As I remarked recently on Twitter: “If you can’t imagine what Apple might add to iOS 6, you don’t spend enough time on iOS”. Most broadly speaking, I think there’s a serious need for a mechanism to round-trip a piece of data from one app to another and back. For example, if I have a PDF attachment in Evernote and I want to mark it up using PDF Expert I have to: copy it out of Evernote into PDF Expert, mark it up there, get it back into Evernote and then delete the duplicate copy in PDF Expert. I’m a massive fan of the abstracted filesystem in iOS but there needs to be much stronger generalised data interchange between apps. For an example of how this might work, look at the way Tweetbot and Camera+ integrate to capture photos and edit them.
A corollary to that first feature request is that Mobile Safari really needs to be able to download files from the web and, more importantly, upload files to the web. This is a real showstopper in some education settings. Often, I find that the only reason I’m cracking open my laptop is because I need to upload a file to the web.
There is a serious and ongoing problem with passwords on the web. The only thing that keeps me sane is 1Password but, on iOS, it’s not as easy to use as it is on the desktop. The AgileBits team have done a stellar job getting the app as useful as it is on iOS but I’d like to see Apple add limited support for extensions into Mobile Safari – just so I can get 1Password working in there.
iOS needs some kind of generalised “wrist protection” APIs so that all the handwriting and drawing apps can implement this in a consistent fashion that doesn’t interact badly with the multitasking gestures on iPad. I’m not a big fan of a stylus but I see kids in school trying to do a quick sketch of something and getting a bit flummoxed.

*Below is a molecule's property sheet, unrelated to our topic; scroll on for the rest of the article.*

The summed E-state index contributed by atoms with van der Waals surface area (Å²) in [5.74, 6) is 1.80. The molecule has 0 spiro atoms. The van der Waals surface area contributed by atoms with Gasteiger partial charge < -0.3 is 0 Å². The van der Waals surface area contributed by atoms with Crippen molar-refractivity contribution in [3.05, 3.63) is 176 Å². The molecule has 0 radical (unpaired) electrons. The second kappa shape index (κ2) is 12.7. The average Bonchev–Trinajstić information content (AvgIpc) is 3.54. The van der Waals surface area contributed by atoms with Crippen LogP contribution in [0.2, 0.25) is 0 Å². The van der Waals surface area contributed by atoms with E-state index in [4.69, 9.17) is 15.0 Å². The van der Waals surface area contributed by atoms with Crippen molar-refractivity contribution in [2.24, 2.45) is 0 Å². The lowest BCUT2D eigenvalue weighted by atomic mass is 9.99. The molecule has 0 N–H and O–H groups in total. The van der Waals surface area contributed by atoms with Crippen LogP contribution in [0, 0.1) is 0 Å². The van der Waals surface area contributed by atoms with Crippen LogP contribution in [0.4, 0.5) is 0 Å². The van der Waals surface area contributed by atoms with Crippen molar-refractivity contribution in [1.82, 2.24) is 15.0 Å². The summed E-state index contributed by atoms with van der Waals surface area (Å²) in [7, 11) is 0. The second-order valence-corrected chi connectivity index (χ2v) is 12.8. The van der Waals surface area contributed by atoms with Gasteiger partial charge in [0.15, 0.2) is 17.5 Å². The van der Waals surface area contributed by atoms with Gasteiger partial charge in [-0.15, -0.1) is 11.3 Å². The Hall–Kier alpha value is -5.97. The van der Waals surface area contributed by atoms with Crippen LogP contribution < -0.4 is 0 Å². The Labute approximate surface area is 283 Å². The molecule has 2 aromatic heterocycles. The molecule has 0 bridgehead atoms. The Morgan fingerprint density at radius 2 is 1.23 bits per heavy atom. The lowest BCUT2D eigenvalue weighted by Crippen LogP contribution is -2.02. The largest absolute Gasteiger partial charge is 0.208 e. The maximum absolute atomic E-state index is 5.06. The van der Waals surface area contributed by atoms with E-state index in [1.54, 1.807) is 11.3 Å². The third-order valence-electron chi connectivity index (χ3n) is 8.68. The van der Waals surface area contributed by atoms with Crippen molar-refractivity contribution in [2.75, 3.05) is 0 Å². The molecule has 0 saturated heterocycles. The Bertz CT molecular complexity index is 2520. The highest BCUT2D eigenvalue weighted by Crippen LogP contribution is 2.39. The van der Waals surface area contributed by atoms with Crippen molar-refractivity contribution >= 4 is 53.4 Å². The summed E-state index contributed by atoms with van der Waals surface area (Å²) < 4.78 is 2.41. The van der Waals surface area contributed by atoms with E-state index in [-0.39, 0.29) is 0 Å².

Some low-hanging fruit that’s annoyed me recently:
I would add support for video to iCloud Photo Stream
The ability to sync album structures in the Photos app between devices.
Add the ability to set a system-wide quiet time for notifications
FaceTime over cellular – we’re paying for every byte we transmit over these networks now, let me choose how to use them.
Stop the iPad home screen icons reflowing from a 4×5 grid into a 5×4 grid when you rotate.
Add a few high-level system control widgets to the Notification Center: Bluetooth, WiFi, Cellular Data Roaming, Personal Hotspot, AirPlay and A/V controls.
We have deep Twitter integration in the OS and the rumours are that we’re going to get similar for Facebook. I would really like Evernote to be the 3rd service but now I’m just asking for the moon on a stick!
Finally, I would use my leverage to negotiate lower international roaming rates for iPhone users. For heavy smartphone users, people who depend on their offline brain, being connected isn’t just a matter of fun or even productivity. It can be a matter of safety. When you’re abroad, you need fast and easy information in your own language more than ever.
Anything else you’d like to share?
I was a very early advocate of iOS and the iPad. When we decided to deploy it 1:1 in our school, we made a bet that the platform would succeed and grow. I’m writing this on the day that The Omni Group just shipped their final iOS port of their Mac apps – OmniPlan for iPad. It is remarkable and astonishing the extent to which the platform has grown in capability in that short time. I have never been more excited for the future.